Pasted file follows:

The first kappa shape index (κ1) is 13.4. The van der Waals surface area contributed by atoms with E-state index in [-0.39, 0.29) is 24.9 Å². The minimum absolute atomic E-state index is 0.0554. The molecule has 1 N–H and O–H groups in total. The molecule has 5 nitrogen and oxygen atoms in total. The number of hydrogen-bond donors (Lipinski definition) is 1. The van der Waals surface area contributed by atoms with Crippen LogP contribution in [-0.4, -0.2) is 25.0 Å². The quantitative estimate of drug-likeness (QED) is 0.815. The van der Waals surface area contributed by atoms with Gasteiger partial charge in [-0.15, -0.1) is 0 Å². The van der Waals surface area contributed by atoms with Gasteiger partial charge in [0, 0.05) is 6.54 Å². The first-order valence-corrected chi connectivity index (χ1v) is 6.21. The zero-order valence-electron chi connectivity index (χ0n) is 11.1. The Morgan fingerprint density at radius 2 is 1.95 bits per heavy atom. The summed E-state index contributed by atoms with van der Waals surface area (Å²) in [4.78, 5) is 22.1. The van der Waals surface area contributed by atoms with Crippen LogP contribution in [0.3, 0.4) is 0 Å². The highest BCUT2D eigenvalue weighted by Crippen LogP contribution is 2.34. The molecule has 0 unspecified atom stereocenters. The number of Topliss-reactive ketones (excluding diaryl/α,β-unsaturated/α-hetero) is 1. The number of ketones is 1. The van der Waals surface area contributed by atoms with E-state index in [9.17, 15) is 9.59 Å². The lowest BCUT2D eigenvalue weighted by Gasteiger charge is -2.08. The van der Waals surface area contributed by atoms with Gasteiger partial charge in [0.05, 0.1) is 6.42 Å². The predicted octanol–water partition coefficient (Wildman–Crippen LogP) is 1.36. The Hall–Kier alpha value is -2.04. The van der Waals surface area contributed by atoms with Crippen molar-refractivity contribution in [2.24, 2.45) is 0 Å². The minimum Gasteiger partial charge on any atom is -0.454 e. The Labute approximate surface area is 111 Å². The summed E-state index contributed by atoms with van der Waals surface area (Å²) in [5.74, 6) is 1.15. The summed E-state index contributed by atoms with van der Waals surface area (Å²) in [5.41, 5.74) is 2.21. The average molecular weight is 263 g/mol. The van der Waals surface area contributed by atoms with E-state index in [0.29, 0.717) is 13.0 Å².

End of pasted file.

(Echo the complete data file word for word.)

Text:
The first kappa shape index (κ1) is 13.4. The van der Waals surface area contributed by atoms with E-state index in [-0.39, 0.29) is 24.9 Å². The minimum absolute atomic E-state index is 0.0554. The molecule has 1 N–H and O–H groups in total. The molecule has 5 nitrogen and oxygen atoms in total. The number of hydrogen-bond donors (Lipinski definition) is 1. The van der Waals surface area contributed by atoms with Crippen LogP contribution in [-0.4, -0.2) is 25.0 Å². The quantitative estimate of drug-likeness (QED) is 0.815. The van der Waals surface area contributed by atoms with Gasteiger partial charge in [-0.15, -0.1) is 0 Å². The van der Waals surface area contributed by atoms with Gasteiger partial charge in [0, 0.05) is 6.54 Å². The first-order valence-corrected chi connectivity index (χ1v) is 6.21. The zero-order valence-electron chi connectivity index (χ0n) is 11.1. The Morgan fingerprint density at radius 2 is 1.95 bits per heavy atom. The summed E-state index contributed by atoms with van der Waals surface area (Å²) in [4.78, 5) is 22.1. The van der Waals surface area contributed by atoms with Crippen LogP contribution in [0.3, 0.4) is 0 Å². The highest BCUT2D eigenvalue weighted by Crippen LogP contribution is 2.34. The molecule has 0 unspecified atom stereocenters. The number of Topliss-reactive ketones (excluding diaryl/α,β-unsaturated/α-hetero) is 1. The number of ketones is 1. The van der Waals surface area contributed by atoms with E-state index in [9.17, 15) is 9.59 Å². The lowest BCUT2D eigenvalue weighted by Gasteiger charge is -2.08. The van der Waals surface area contributed by atoms with Gasteiger partial charge in [0.05, 0.1) is 6.42 Å². The predicted octanol–water partition coefficient (Wildman–Crippen LogP) is 1.36. The Hall–Kier alpha value is -2.04. The van der Waals surface area contributed by atoms with Crippen molar-refractivity contribution in [2.24, 2.45) is 0 Å². The minimum Gasteiger partial charge on any atom is -0.454 e. The Labute approximate surface area is 111 Å². The summed E-state index contributed by atoms with van der Waals surface area (Å²) in [5.74, 6) is 1.15. The summed E-state index contributed by atoms with van der Waals surface area (Å²) in [5.41, 5.74) is 2.21. The average molecular weight is 263 g/mol. The van der Waals surface area contributed by atoms with E-state index in [0.29, 0.717) is 13.0 Å².